Sheila Kennedy, Adèle Naudé Santos, and Debora Mesa recognized by LafargeHolcim Foundation for Sustainable Construction

Two projects led by MIT faculty—a greenhouse in Massachusetts heralded as a “virtuosity of integration” and a plan to weave together working and living in a neighborhood in Cartagena, Colombia—were recognized in this year’s LafargeHolcim Awards for Sustainable Construction.

Sponsored by the LafargeHolcim Foundation, the prominent international competition recognizes “innovative projects and future-oriented concepts” in sustainable design in fields including architecture, landscape architecture, and urban design. Two projects led by MIT alumni were also singled out for honors, out of a field of more than 5,000 submissions. 

The Global Flora Botanical Conservatory

Sheila Kennedy, a professor in the Department of Architecture, and her firm Kennedy & Violich Architecture (KVA) received a Bronze award in the North American section of the competition for the design of the Global Flora Botanical Conservatory at Wellesley College in Wellesley, Massachusetts. The project was carried out in collaboration with an interdisciplinary team from the college including Wellesley professors Kristina Jones and Cathy Summa.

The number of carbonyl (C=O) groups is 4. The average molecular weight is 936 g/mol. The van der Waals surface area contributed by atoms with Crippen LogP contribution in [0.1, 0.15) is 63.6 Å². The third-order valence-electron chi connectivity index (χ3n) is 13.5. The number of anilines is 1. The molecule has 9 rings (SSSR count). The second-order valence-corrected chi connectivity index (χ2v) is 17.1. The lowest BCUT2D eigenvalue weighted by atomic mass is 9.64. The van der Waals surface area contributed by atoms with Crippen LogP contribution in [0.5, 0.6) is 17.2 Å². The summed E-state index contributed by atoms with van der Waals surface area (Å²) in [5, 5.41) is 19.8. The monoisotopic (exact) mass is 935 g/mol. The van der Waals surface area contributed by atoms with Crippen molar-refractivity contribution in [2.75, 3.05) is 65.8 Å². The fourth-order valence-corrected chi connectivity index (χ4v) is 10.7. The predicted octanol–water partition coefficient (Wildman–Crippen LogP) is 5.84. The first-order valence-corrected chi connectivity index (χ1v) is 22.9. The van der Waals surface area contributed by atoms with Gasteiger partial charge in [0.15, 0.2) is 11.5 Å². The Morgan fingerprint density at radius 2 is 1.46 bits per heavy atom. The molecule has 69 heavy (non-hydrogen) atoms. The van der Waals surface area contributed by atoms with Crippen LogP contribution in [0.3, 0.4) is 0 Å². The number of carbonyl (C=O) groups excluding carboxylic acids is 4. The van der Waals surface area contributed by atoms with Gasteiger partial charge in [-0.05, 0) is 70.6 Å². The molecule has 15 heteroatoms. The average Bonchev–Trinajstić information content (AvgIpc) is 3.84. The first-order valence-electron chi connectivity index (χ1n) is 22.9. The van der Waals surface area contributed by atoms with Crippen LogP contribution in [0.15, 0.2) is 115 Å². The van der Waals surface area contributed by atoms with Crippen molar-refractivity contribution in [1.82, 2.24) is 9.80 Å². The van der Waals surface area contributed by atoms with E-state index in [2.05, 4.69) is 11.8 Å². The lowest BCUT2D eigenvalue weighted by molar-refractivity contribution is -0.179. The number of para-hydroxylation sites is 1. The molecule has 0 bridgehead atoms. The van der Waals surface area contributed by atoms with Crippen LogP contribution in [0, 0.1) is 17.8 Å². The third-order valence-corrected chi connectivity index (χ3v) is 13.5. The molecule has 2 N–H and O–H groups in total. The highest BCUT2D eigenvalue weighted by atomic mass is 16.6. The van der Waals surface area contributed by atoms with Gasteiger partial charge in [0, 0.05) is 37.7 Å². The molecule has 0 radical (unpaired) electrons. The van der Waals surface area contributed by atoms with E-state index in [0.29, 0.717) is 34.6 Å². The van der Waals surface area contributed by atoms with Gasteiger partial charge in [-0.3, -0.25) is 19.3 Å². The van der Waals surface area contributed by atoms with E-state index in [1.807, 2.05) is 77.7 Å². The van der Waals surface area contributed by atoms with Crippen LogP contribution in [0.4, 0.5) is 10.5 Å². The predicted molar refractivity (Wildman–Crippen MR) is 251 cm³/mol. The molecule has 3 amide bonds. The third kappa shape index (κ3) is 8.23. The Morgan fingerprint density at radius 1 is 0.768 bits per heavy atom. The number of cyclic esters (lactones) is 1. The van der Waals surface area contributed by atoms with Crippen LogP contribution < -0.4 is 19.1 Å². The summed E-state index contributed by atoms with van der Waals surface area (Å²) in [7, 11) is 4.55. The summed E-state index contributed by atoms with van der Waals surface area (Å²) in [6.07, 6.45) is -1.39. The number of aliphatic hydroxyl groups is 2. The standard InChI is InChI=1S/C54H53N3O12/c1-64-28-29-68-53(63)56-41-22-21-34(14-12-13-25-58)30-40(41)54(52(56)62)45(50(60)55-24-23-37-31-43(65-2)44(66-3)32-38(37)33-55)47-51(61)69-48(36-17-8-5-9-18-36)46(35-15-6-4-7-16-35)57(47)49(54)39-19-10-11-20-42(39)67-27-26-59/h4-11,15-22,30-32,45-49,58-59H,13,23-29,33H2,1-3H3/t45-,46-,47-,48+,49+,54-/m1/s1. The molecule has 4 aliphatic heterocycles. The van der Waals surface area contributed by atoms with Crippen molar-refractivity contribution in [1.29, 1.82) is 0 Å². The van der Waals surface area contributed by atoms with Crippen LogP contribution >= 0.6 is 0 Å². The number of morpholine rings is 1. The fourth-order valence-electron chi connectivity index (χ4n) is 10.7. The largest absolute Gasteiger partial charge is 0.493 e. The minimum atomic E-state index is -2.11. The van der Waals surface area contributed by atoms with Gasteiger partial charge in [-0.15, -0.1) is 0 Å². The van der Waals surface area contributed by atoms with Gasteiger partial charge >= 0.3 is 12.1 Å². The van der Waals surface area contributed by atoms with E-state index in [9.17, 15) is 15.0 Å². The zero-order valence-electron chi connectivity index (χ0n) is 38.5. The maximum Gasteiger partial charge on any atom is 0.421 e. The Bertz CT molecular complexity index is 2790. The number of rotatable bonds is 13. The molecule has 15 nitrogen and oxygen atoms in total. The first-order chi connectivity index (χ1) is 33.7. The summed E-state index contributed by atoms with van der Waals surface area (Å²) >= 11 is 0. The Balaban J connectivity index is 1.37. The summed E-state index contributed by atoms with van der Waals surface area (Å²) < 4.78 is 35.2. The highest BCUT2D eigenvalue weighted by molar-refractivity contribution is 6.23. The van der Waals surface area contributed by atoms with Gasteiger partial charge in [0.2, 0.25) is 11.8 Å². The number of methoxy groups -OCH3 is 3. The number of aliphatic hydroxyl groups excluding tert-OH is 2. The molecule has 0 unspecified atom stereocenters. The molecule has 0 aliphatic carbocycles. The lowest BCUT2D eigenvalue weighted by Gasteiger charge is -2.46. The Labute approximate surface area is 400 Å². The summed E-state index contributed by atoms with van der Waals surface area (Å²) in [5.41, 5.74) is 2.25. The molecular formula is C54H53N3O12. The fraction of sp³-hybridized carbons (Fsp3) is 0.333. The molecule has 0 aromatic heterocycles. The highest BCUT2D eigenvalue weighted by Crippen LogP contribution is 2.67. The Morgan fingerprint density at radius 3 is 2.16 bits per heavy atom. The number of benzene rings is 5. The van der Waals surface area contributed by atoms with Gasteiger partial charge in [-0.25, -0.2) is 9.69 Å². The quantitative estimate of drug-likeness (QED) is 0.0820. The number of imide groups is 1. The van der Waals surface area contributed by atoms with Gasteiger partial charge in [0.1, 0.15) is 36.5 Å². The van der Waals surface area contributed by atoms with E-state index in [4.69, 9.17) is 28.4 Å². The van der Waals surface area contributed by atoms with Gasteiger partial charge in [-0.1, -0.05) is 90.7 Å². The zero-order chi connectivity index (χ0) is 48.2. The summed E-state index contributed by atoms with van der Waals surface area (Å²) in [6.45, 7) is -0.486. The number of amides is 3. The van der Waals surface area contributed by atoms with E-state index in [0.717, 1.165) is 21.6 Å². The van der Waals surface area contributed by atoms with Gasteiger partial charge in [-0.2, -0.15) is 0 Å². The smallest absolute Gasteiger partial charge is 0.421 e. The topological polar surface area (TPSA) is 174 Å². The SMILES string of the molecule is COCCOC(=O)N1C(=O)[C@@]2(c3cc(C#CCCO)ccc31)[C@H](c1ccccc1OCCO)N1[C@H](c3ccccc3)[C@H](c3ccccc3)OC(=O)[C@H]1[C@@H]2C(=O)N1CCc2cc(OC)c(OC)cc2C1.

The project’s architecture integrates innovative passive and active sustainable systems that aim to meet the Net Zero Water and Net Zero Energy criteria of the Living Building Challenge, the most rigorous contemporary criteria for measuring sustainable design. The elegant, curved form of the Global Flora Conservatory follows the east-west arc of the sun to maximize solar heat gain in winter. In summer, the architecture’s environmentally responsive ETFE skin allows the biomes to be cooled entirely through natural ventilation. 

“Sustainable design is at the very core of the structure, form, and system,” noted the competition jury. “The project meets sustainability metrics as a matter of course and then goes much further to achieve a virtuosity of integration.” 

A plan for affordable housing in Colombia

Adèle Naudé Santos, professor and former Dean of the School of Architecture + Planning, and Debora Mesa, research scientist in the Department of Architecture, were awarded an Acknowledgment prize in the Latin America section of the competition for a plan for an affordable-housing neighborhood with integrated workspaces in Cartagena, Colombia.

Weaving together working and living spaces into a neighborhood, the project encourages community building, the livelihood of its inhabitants, and social interaction within an urban plan designed to maximize shading. The regional jury reported an exceptionally well-resolved project, citing “a richness of interpretation and a level of detail ripe for implementation.”

AT MIT, Santos and Mesa co-taught an architectural design workshop, A New Neighborhood: Cartagena, Colombia, in which students from the Department of Architecture developed design proposals for an affordable housing neighborhood with integrated workspace. This workshop was part of a broader research collaboration with Fundación Mario Santo Domingo, that has been examining urban resilience for low-income housing. Santos will exhibit this work as part of the Norman B. Leventhal Center for Advanced Urbanism’s third biennial theme on affordable housing in 2018.